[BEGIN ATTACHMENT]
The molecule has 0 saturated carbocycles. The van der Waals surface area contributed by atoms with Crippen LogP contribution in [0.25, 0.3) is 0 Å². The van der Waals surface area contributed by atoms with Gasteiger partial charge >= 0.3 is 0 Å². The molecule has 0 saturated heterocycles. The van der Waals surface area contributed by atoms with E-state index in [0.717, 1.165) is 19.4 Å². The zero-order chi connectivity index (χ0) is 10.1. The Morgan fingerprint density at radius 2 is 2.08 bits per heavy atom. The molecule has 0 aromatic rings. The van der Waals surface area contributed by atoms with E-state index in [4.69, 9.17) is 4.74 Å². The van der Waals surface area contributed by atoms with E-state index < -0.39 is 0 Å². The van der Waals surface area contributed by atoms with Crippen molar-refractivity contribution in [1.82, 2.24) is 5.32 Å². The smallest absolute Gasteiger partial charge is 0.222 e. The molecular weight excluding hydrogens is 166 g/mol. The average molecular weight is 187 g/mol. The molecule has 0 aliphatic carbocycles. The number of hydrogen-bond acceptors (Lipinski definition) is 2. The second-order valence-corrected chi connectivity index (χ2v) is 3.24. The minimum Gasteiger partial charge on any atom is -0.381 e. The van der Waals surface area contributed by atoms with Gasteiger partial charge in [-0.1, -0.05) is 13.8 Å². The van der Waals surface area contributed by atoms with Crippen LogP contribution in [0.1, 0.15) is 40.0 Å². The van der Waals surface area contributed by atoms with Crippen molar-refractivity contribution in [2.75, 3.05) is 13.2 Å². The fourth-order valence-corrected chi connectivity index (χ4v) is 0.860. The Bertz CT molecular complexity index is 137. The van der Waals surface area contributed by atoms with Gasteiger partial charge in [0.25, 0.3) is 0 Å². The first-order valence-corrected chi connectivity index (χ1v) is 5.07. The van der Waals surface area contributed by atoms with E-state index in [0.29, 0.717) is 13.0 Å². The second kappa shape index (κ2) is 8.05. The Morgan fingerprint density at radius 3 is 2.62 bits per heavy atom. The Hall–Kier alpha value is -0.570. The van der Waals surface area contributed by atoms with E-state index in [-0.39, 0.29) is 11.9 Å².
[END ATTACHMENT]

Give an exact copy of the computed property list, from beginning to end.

The molecule has 0 saturated carbocycles. The van der Waals surface area contributed by atoms with Crippen LogP contribution in [0.25, 0.3) is 0 Å². The van der Waals surface area contributed by atoms with Gasteiger partial charge >= 0.3 is 0 Å². The molecule has 0 saturated heterocycles. The van der Waals surface area contributed by atoms with E-state index in [0.717, 1.165) is 19.4 Å². The zero-order chi connectivity index (χ0) is 10.1. The Morgan fingerprint density at radius 2 is 2.08 bits per heavy atom. The molecule has 0 aromatic rings. The van der Waals surface area contributed by atoms with E-state index in [4.69, 9.17) is 4.74 Å². The van der Waals surface area contributed by atoms with E-state index < -0.39 is 0 Å². The van der Waals surface area contributed by atoms with Crippen molar-refractivity contribution in [1.82, 2.24) is 5.32 Å². The smallest absolute Gasteiger partial charge is 0.222 e. The molecular weight excluding hydrogens is 166 g/mol. The average molecular weight is 187 g/mol. The molecule has 0 aliphatic carbocycles. The number of hydrogen-bond acceptors (Lipinski definition) is 2. The second-order valence-corrected chi connectivity index (χ2v) is 3.24. The minimum Gasteiger partial charge on any atom is -0.381 e. The van der Waals surface area contributed by atoms with Gasteiger partial charge in [-0.1, -0.05) is 13.8 Å². The van der Waals surface area contributed by atoms with Crippen LogP contribution in [0.1, 0.15) is 40.0 Å². The van der Waals surface area contributed by atoms with Crippen molar-refractivity contribution in [2.75, 3.05) is 13.2 Å². The fourth-order valence-corrected chi connectivity index (χ4v) is 0.860. The Bertz CT molecular complexity index is 137. The van der Waals surface area contributed by atoms with Gasteiger partial charge in [0.25, 0.3) is 0 Å². The first-order valence-corrected chi connectivity index (χ1v) is 5.07. The van der Waals surface area contributed by atoms with E-state index in [0.29, 0.717) is 13.0 Å². The second kappa shape index (κ2) is 8.05. The Morgan fingerprint density at radius 3 is 2.62 bits per heavy atom. The Hall–Kier alpha value is -0.570. The van der Waals surface area contributed by atoms with E-state index in [-0.39, 0.29) is 11.9 Å².